From bench side to clinic: Potential and challenges of RNA vaccines and therapeutics in infectious diseases

The functional and structural versatility of Ribonucleic acids (RNAs) makes them ideal candidates for overcoming the limitations imposed by small molecule-based drugs.  Hence, RNA-based biopharmaceuticals such as messenger RNA (mRNA) vaccines, antisense oligonucleotides (ASOs), small interfering RNAs (siRNAs), microRNA mimics, anti-miRNA oligonucleotides (AMOs), aptamers, riboswitches, and CRISPR-Cas9 are emerging as vital tools for the treatment and prophylaxis of many infectious diseases. Some of the major challenges to overcome in the area of RNA-based therapeutics have been the instability of single-stranded RNAs, delivery to the diseased cell, and immunogenicity. However, recent advancements in the delivery systems of in vitro transcribed mRNA and chemical modifications for protection against nucleases and reducing the toxicity of RNA have facilitated the entry of several exogenous RNAs into clinical trials.  This review provides an overview of RNA-based vaccines and therapeutics, their production, delivery, current advancements, and future translational potential in treating infectious diseases.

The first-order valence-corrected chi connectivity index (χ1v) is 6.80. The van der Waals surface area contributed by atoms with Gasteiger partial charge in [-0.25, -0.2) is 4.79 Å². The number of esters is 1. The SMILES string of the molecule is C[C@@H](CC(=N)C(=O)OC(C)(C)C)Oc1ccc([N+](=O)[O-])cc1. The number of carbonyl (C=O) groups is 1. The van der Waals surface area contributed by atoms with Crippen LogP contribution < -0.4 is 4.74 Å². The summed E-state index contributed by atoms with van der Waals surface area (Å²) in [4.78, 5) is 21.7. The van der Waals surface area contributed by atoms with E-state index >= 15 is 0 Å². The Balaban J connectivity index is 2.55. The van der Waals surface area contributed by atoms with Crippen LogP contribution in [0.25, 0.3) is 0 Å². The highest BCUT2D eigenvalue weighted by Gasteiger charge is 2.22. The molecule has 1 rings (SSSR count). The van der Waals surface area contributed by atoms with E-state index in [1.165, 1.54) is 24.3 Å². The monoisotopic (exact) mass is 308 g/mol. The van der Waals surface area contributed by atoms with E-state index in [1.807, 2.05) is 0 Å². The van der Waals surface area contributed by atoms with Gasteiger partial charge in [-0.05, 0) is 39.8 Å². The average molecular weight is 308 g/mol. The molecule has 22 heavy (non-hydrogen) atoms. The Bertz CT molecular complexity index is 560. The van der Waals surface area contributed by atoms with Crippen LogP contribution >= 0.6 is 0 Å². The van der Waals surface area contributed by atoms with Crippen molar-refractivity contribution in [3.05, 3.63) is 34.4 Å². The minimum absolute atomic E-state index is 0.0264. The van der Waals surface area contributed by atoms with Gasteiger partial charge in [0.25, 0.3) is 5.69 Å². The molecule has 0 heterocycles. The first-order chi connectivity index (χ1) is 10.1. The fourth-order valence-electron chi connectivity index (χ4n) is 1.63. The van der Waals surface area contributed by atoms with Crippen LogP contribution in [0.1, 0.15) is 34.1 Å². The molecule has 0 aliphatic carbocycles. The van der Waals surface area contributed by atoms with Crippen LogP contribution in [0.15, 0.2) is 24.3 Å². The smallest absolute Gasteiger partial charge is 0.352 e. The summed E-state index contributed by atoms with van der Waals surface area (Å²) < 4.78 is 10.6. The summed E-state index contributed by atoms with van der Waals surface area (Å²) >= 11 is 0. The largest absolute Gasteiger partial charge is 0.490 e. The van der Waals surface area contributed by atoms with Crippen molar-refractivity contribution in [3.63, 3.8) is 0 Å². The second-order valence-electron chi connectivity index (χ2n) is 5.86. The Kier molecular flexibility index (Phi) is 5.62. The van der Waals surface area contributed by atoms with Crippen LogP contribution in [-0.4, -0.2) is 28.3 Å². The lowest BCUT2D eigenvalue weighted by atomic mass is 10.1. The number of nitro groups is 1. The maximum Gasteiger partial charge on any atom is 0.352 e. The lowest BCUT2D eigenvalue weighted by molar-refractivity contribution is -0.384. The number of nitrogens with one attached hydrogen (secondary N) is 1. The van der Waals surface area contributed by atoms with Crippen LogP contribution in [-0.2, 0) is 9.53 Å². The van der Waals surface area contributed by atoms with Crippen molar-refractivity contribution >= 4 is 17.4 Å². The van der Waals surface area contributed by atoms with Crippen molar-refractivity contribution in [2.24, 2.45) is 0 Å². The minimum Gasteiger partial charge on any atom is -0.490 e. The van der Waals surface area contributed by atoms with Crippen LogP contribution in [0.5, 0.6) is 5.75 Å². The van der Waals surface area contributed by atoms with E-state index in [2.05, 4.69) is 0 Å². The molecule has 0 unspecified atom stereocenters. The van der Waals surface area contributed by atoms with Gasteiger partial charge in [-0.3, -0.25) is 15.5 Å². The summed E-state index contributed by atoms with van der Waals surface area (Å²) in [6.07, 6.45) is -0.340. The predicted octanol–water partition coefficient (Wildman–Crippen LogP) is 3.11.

Thisreview is a collaborative effort from Dr. Geetanjali Chawla’s and Dr. Ambadas B. Rode’s groupsand has been published in the special issue of Molecular Aspects of Medicineon the Biology of Infectious diseases.

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